Why is it that hunters will spend days scouting the woods in order to find just the right spot to erect their treestands, but those same people ignore the same kind of preparation when it comes to ice fishing? Most people follow the crowd on hard water because of poor scouting or no scouting at all.
"Many anglers tend to follow that first guy on the ice," says Dave Genz, father of modern ice fishing and member of the Lindy Little Joe Fishing Team. "You've just got to hope that first guy did his scouting."
Most often, however, he didn't do anymore than you did. Instead of catching fish you both spend most of the winter on community spots, wondering why the quality of ice fishing diminishes soon after ice up. The common complaint is that the fish have disappeared.
"They have," Genz jokes. "They've gone home in buckets."
It's especially frustrating when you realize the biggest fish caught during the ice season generally are the first ones. Why not avoid that disappointment by finding several spots on your own, far from the maddening crowds? You'll have the best shot to catch bigger fish, and fish stay on less-pressured areas longer.
"Once the pressure comes, fish stop biting," Genz says.
Best time to find those private spots is right now, before ice up, Genz says. It's far easier to locate likely fish-holding structure and cover it with your electronics from a boat in November than to auger through several inches of ice in December. Pick a nice day, get a map of the lake, launch your boat and follow these simple steps. You will enjoy good fishing all winter long.
Tall, green weeds hold fish well after ice covers the lake. Weeds create oxygen that, in turn, attracts microscopic plankton that brings in baitfish. Baitfish draw larger species, from panfish to gamefish like walleyes, northern pike and bass.
"If panfish are there so are walleyes, northerns and other fish," Genz says. "Panfish and northerns will be present during the day. Walleyes move in at dusk or after dark."
First determine the depth of the weedline. Then look at the lake map and find where the contour lines are widest at those depths. For example, if the weedline is at 10 feet, look for places with wide areas from 5 to 10 feet. If the weed line is at 15 feet, then look for spots with wide areas from 10 to 15 feet. That's where weed beds are likely to be largest. The bigger the bed the more fish it will hold. (Narrow contour lines signal sharp breaks that will be too small to hold many weeds.)
Now check out those wide areas with your boat. If weeds are standing they will hold fish. Look for the points, inside turns and other irregularities within the weedline. Mark likely locations on the map and enter the coordinates into your handheld GPS.
Move deeper if the weeds are dying and lying down or the water clarity is poor so deeper weeds are non-existent. In that case, look for likely structure that may hold fish, such as points and inside turns on the breaklines closest to deep water. Look for suspended fish on your sonar. Watch for rock piles, brush piles, fallen logs and other cover fish will use. Enter those spots into your GPS, as well.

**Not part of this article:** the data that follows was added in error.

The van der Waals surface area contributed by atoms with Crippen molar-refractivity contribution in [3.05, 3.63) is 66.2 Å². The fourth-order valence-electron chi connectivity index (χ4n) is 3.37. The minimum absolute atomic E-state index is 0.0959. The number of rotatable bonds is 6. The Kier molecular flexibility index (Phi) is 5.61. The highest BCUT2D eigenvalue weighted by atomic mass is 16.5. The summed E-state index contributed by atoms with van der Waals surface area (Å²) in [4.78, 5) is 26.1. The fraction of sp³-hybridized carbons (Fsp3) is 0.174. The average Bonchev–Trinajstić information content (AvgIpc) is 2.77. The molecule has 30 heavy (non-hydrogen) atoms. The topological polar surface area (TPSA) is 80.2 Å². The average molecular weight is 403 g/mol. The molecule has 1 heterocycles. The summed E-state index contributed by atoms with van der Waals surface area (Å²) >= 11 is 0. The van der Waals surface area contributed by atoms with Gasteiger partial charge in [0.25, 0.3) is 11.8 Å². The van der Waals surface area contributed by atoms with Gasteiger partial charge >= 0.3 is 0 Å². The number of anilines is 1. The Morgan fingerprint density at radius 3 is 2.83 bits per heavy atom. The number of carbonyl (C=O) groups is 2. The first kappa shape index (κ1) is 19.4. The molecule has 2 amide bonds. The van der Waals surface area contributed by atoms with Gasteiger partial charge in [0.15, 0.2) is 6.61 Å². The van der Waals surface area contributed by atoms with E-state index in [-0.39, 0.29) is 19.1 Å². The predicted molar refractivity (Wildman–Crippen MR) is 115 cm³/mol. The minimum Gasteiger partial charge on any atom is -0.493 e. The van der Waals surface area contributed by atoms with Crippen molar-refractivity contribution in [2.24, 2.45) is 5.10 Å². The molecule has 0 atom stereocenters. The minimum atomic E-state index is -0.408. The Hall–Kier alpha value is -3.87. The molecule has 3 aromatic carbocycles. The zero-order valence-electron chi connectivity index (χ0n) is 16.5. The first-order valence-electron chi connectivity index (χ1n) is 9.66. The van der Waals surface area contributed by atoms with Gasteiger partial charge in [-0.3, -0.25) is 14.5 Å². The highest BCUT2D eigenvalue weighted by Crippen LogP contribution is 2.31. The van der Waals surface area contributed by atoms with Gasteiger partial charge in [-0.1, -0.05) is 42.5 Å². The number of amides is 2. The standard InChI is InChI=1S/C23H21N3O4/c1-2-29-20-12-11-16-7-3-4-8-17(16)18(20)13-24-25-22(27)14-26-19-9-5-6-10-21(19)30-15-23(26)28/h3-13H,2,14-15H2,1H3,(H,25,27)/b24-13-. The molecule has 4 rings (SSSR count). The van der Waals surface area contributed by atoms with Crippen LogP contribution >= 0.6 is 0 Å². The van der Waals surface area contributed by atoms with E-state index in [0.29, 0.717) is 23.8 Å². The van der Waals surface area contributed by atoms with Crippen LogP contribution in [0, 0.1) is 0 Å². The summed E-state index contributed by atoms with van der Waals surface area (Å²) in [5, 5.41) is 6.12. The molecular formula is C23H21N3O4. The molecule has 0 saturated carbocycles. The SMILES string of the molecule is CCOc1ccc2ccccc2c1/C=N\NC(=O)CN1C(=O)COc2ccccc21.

When you're done you'll have a good mental picture of what's below. And you'll have done it far easier than if you'd waited for hard water.
Now it's time to get your gear ready. Make sure to do the little things, starting with new line. Old line has kinks and your jig won't hang straight or you'll have a hard time staying in contact with the bait.
Check the eyelets on your ice rods with cotton swabs to identify those with sharp edges. Replace those eyelets to avoid nicking your line.
Go through your tackle box and get rid of jigs that are rusty or which didn't produce last year. Always limit your tackle to what works.
Sharpen your hooks. Even the smallest hooks on ice jigs can get dull.
Check all the batteries you'll rely on. Check your Tazer light so you can charge your Techni-Glo jigs. Charge the battery on the Vexilar, or change batteries on the Bottom Line Buddy sonar unit. Do the same on the Aqua Vu. Charge the battery on the snowmobile and make sure to change the oil and other fluids.
Make sure your light sources are ready. Replace mantles and propane canisters on gas lanterns and batteries in electric lanterns.
Now turn your attention to the ice shanty. On a Fish Trap, which Genz designed, place electric conduit around the edges for extra rods and other equipment. Bolt some onto the bottom to protect the runners.
Order bait, like eurolarvae, and buy nightcrawlers ahead of time and keep refrigerated until needed.
The Boy Scout motto, "Be Prepared" should be your motto as you head into the ice fishing season. Be prepared to ensure the best ice fishing season ever.
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